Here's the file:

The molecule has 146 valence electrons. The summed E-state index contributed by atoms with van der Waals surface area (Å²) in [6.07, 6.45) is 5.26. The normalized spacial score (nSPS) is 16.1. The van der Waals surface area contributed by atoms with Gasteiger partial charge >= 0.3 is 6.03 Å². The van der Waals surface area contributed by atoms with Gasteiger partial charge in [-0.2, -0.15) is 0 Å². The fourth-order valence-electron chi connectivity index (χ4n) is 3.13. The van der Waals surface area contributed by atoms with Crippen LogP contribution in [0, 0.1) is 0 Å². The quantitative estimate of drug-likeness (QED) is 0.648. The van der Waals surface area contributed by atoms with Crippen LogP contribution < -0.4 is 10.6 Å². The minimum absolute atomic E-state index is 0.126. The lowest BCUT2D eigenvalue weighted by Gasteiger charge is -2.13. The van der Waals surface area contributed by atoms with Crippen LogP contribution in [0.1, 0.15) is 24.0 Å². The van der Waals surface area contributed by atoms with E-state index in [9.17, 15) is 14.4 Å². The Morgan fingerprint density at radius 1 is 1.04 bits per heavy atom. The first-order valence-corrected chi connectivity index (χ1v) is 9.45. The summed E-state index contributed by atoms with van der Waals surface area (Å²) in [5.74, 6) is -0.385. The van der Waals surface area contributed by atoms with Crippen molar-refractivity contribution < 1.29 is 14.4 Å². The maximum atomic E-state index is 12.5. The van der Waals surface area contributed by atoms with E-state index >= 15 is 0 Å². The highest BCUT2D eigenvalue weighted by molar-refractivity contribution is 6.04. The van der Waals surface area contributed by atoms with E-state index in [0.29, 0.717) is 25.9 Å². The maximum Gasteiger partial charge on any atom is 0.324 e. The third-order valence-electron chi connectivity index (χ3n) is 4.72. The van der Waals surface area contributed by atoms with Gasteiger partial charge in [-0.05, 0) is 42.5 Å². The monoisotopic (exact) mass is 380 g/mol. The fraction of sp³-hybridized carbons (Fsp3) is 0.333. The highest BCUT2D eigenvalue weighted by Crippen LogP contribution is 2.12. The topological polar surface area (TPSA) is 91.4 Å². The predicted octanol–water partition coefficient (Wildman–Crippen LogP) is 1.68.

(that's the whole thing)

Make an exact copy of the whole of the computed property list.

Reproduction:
The molecule has 146 valence electrons. The summed E-state index contributed by atoms with van der Waals surface area (Å²) in [6.07, 6.45) is 5.26. The normalized spacial score (nSPS) is 16.1. The van der Waals surface area contributed by atoms with Gasteiger partial charge >= 0.3 is 6.03 Å². The van der Waals surface area contributed by atoms with Gasteiger partial charge in [-0.2, -0.15) is 0 Å². The fourth-order valence-electron chi connectivity index (χ4n) is 3.13. The van der Waals surface area contributed by atoms with Crippen LogP contribution in [0, 0.1) is 0 Å². The quantitative estimate of drug-likeness (QED) is 0.648. The van der Waals surface area contributed by atoms with Crippen LogP contribution < -0.4 is 10.6 Å². The minimum absolute atomic E-state index is 0.126. The lowest BCUT2D eigenvalue weighted by Gasteiger charge is -2.13. The van der Waals surface area contributed by atoms with Crippen LogP contribution in [0.1, 0.15) is 24.0 Å². The van der Waals surface area contributed by atoms with E-state index in [9.17, 15) is 14.4 Å². The Morgan fingerprint density at radius 1 is 1.04 bits per heavy atom. The first-order valence-corrected chi connectivity index (χ1v) is 9.45. The summed E-state index contributed by atoms with van der Waals surface area (Å²) in [5.74, 6) is -0.385. The van der Waals surface area contributed by atoms with Crippen molar-refractivity contribution < 1.29 is 14.4 Å². The maximum atomic E-state index is 12.5. The van der Waals surface area contributed by atoms with E-state index >= 15 is 0 Å². The highest BCUT2D eigenvalue weighted by molar-refractivity contribution is 6.04. The van der Waals surface area contributed by atoms with E-state index in [0.29, 0.717) is 25.9 Å². The maximum Gasteiger partial charge on any atom is 0.324 e. The third-order valence-electron chi connectivity index (χ3n) is 4.72. The van der Waals surface area contributed by atoms with Gasteiger partial charge in [-0.05, 0) is 42.5 Å². The monoisotopic (exact) mass is 380 g/mol. The fraction of sp³-hybridized carbons (Fsp3) is 0.333. The highest BCUT2D eigenvalue weighted by Crippen LogP contribution is 2.12. The topological polar surface area (TPSA) is 91.4 Å². The predicted octanol–water partition coefficient (Wildman–Crippen LogP) is 1.68.